For healthcare providers, being able to explain the difference between terms like cognitive decline, dementia, Alzheimer’s disease, and cognitive impairment in a simple, easy-to-understand way is important to their ability to properly support their patients. Raising awareness and providing education are essential steps in the movement towards early intervention and better health outcomes.
For patients who may be experiencing age-related cognitive changes, this can help them better understand what’s normal and what may be a sign for concern. For patients diagnosed with Alzheimer’s, other dementias, or Mild Cognitive Impairment, this can help them gain a greater understanding of their diagnosis and what to expect in the coming years.
In this article, we will break down the difference between cognitive decline vs. dementia and provide simple explanations for other commonly used terms that are frequently used synonymously with one another.
Although cognitive decline and dementia both represent general terms that relate to a decline in memory and other thinking abilities, there are several differences.
Cognitive decline is a general term that refers to a decline in one or more cognitive abilities (cognitive domains). When this decline is reported by patients, it is called subjective cognitive decline, or SCI. SCI is the self-reported experience of worsening or more frequent confusion or memory loss. Throughout the aging process, some degree of cognitive decline is expected.
While cognitive decline can be a sign of dementia, this is not always the case. Dementia refers to a decline in cognitive abilities that is significant enough to interfere with an individual’s ability to complete basic day-to-day activities, or Activities of Daily Living (ADLs). While a small degree of cognitive decline can be a normal part of the aging process, dementia is not. Dementia is caused by damage to brain cells. Depending on which parts of the brain are affected, different cognitive abilities are affected. Depending on the degree of damage, dementia can be mild, moderate, severe, or anywhere in between.
Dementia is a general term and is not a specific disease. However, dementia is caused by several diseases and conditions, including Alzheimer’s disease. Alzheimer’s disease is the leading cause of dementia, accounting for approximately 60-80% of all dementia cases. In other words, not everyone with dementia has Alzheimer’s disease, but everyone with Alzheimer’s disease has dementia.
Alzheimer’s disease is a degenerative neurological disease that causes dementia symptoms which gradually get worse over time. Because of the areas of the brain that are damaged throughout the course of the disease, many people with Alzheimer’s disease also experience problems with movement (usually later in the disease course).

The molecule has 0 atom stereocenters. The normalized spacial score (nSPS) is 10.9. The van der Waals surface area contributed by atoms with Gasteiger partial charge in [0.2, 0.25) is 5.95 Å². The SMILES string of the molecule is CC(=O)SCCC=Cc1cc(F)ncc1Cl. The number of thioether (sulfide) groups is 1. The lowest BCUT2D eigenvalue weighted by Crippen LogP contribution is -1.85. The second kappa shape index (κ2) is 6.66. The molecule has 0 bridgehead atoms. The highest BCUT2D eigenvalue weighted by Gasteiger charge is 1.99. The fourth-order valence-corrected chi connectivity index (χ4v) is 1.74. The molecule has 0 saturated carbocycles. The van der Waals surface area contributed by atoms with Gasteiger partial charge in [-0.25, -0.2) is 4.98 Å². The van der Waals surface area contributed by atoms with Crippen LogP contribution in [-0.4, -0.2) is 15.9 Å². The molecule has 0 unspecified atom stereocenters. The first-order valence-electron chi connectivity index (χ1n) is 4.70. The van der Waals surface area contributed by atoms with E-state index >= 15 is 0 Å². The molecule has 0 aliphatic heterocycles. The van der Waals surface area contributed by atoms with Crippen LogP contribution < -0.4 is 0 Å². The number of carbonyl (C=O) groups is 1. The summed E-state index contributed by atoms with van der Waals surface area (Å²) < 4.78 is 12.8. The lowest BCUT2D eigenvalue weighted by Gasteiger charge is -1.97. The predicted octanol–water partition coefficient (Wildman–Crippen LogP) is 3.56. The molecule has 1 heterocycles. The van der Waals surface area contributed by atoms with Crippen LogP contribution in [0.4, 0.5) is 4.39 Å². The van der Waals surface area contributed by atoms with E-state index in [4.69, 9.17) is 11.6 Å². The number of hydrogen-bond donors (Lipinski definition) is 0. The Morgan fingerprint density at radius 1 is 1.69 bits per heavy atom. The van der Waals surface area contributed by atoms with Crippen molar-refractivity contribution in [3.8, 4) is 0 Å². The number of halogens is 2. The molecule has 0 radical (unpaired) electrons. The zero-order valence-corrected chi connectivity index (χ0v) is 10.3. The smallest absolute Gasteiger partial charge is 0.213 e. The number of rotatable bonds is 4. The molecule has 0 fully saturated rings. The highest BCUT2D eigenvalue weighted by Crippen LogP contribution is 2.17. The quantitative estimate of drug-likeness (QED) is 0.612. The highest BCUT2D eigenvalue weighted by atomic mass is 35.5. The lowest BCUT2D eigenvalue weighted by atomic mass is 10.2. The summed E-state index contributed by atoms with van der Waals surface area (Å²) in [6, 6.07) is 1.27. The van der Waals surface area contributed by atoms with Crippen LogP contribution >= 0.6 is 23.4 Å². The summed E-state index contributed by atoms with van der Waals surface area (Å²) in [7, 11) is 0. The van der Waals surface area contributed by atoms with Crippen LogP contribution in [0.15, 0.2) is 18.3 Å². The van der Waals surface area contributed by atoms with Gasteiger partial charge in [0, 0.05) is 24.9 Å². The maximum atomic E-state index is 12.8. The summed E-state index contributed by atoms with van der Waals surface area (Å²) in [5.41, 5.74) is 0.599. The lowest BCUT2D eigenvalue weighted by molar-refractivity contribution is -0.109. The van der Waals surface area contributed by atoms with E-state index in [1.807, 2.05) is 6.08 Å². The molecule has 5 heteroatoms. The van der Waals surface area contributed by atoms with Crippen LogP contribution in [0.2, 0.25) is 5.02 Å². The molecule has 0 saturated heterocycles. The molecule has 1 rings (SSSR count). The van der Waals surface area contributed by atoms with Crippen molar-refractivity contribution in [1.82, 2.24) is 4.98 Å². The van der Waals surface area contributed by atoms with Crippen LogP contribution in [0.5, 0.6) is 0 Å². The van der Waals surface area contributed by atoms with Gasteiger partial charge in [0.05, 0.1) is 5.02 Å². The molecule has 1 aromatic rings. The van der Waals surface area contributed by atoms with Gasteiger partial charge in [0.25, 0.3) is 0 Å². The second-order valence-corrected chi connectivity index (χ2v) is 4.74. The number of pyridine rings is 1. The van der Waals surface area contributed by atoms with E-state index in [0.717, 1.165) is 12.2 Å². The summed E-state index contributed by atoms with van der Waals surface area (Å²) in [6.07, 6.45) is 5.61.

Other causes of dementia include:
Similar to how dementia can be caused by several different conditions, Mild Cognitive Impairment, or MCI, can be caused by several conditions, including Alzheimer’s disease. Similar to dementia, Mild Cognitive Impairment is a general term used to describe issues with cognitive functioning but is less severe than full-blown dementia.
Mild Cognitive Impairment refers to a decline in cognitive abilities that are not severe enough to interfere with an individual’s ability to complete everyday tasks. It is considered the stage between expected cognitive decline and dementia; however, not all cases of Mild Cognitive Impairment will progress to dementia. An estimated 10-15% of people with Mild Cognitive Impairment go on to develop dementia each year.
To summarize, here are the primary differences between cognitive decline, dementia, Alzheimer’s disease, and Mild Cognitive Impairment.
Cognitive Decline vs. Dementia vs. Alzheimer’s vs. Mild Cognitive Impairment
|Terminology||Indicates Severity||Clinical Diagnosis||Specific Disease||Impacts Daily Activities|
|Cognitive Decline||No||No||No||Depends on severity|
|Alzheimer’s Disease||Yes (staging further indicates severity)||Yes||Yes||Yes|
|Mild Cognitive Impairment||Yes||Yes||No||No|
Being able to break down complex terminology to patients is important for healthcare providers. It is an important step that is often needed to get patients more involved with their brain health. Encouraging patients to better understand their brain health and monitor changes as they age is also a key effort in promoting early intervention and, consequently, better health outcomes.
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